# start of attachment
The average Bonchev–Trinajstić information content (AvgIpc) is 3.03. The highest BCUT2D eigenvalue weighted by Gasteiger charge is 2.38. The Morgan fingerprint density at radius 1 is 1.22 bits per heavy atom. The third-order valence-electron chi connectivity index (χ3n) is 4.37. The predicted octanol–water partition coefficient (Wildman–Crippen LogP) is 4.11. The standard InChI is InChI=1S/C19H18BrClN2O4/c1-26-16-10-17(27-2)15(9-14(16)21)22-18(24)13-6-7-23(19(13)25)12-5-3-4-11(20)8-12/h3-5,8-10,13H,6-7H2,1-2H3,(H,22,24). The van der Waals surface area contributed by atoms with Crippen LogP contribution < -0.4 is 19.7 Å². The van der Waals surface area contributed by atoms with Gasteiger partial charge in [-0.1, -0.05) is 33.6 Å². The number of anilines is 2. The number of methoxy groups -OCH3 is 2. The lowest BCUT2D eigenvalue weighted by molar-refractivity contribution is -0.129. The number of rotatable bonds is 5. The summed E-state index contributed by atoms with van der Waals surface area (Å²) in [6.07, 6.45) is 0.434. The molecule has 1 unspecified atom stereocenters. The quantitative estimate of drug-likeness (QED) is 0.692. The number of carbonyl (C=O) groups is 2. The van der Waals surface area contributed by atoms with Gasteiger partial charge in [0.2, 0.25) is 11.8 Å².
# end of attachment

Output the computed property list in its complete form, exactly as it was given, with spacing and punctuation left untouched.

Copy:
The average Bonchev–Trinajstić information content (AvgIpc) is 3.03. The highest BCUT2D eigenvalue weighted by Gasteiger charge is 2.38. The Morgan fingerprint density at radius 1 is 1.22 bits per heavy atom. The third-order valence-electron chi connectivity index (χ3n) is 4.37. The predicted octanol–water partition coefficient (Wildman–Crippen LogP) is 4.11. The standard InChI is InChI=1S/C19H18BrClN2O4/c1-26-16-10-17(27-2)15(9-14(16)21)22-18(24)13-6-7-23(19(13)25)12-5-3-4-11(20)8-12/h3-5,8-10,13H,6-7H2,1-2H3,(H,22,24). The van der Waals surface area contributed by atoms with Crippen LogP contribution < -0.4 is 19.7 Å². The van der Waals surface area contributed by atoms with Gasteiger partial charge in [-0.1, -0.05) is 33.6 Å². The number of anilines is 2. The number of methoxy groups -OCH3 is 2. The lowest BCUT2D eigenvalue weighted by molar-refractivity contribution is -0.129. The number of rotatable bonds is 5. The summed E-state index contributed by atoms with van der Waals surface area (Å²) in [6.07, 6.45) is 0.434. The molecule has 1 unspecified atom stereocenters. The quantitative estimate of drug-likeness (QED) is 0.692. The number of carbonyl (C=O) groups is 2. The van der Waals surface area contributed by atoms with Gasteiger partial charge in [0.2, 0.25) is 11.8 Å².